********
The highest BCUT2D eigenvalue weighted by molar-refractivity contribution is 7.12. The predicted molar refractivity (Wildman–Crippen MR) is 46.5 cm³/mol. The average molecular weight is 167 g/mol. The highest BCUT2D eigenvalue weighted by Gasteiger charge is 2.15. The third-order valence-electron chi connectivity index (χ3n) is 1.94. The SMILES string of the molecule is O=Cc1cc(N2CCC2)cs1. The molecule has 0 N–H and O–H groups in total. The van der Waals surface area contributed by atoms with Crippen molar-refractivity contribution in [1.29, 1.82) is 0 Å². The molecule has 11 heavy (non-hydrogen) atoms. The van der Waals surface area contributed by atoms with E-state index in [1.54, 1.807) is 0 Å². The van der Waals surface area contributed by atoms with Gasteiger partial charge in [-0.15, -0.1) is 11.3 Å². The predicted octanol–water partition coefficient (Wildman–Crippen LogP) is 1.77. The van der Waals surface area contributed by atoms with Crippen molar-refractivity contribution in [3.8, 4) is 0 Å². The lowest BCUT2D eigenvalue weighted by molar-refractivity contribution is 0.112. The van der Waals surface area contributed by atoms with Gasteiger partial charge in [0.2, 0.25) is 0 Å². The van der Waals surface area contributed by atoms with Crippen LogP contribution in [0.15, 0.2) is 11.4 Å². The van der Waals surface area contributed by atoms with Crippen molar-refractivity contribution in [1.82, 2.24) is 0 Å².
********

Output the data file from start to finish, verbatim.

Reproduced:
The highest BCUT2D eigenvalue weighted by molar-refractivity contribution is 7.12. The predicted molar refractivity (Wildman–Crippen MR) is 46.5 cm³/mol. The average molecular weight is 167 g/mol. The highest BCUT2D eigenvalue weighted by Gasteiger charge is 2.15. The third-order valence-electron chi connectivity index (χ3n) is 1.94. The SMILES string of the molecule is O=Cc1cc(N2CCC2)cs1. The molecule has 0 N–H and O–H groups in total. The van der Waals surface area contributed by atoms with Crippen molar-refractivity contribution in [1.29, 1.82) is 0 Å². The molecule has 11 heavy (non-hydrogen) atoms. The van der Waals surface area contributed by atoms with E-state index in [1.54, 1.807) is 0 Å². The van der Waals surface area contributed by atoms with Gasteiger partial charge in [-0.15, -0.1) is 11.3 Å². The predicted octanol–water partition coefficient (Wildman–Crippen LogP) is 1.77. The van der Waals surface area contributed by atoms with Crippen molar-refractivity contribution in [3.8, 4) is 0 Å². The lowest BCUT2D eigenvalue weighted by molar-refractivity contribution is 0.112. The van der Waals surface area contributed by atoms with Gasteiger partial charge in [0.2, 0.25) is 0 Å². The van der Waals surface area contributed by atoms with Crippen LogP contribution in [0.15, 0.2) is 11.4 Å². The van der Waals surface area contributed by atoms with Crippen molar-refractivity contribution in [1.82, 2.24) is 0 Å².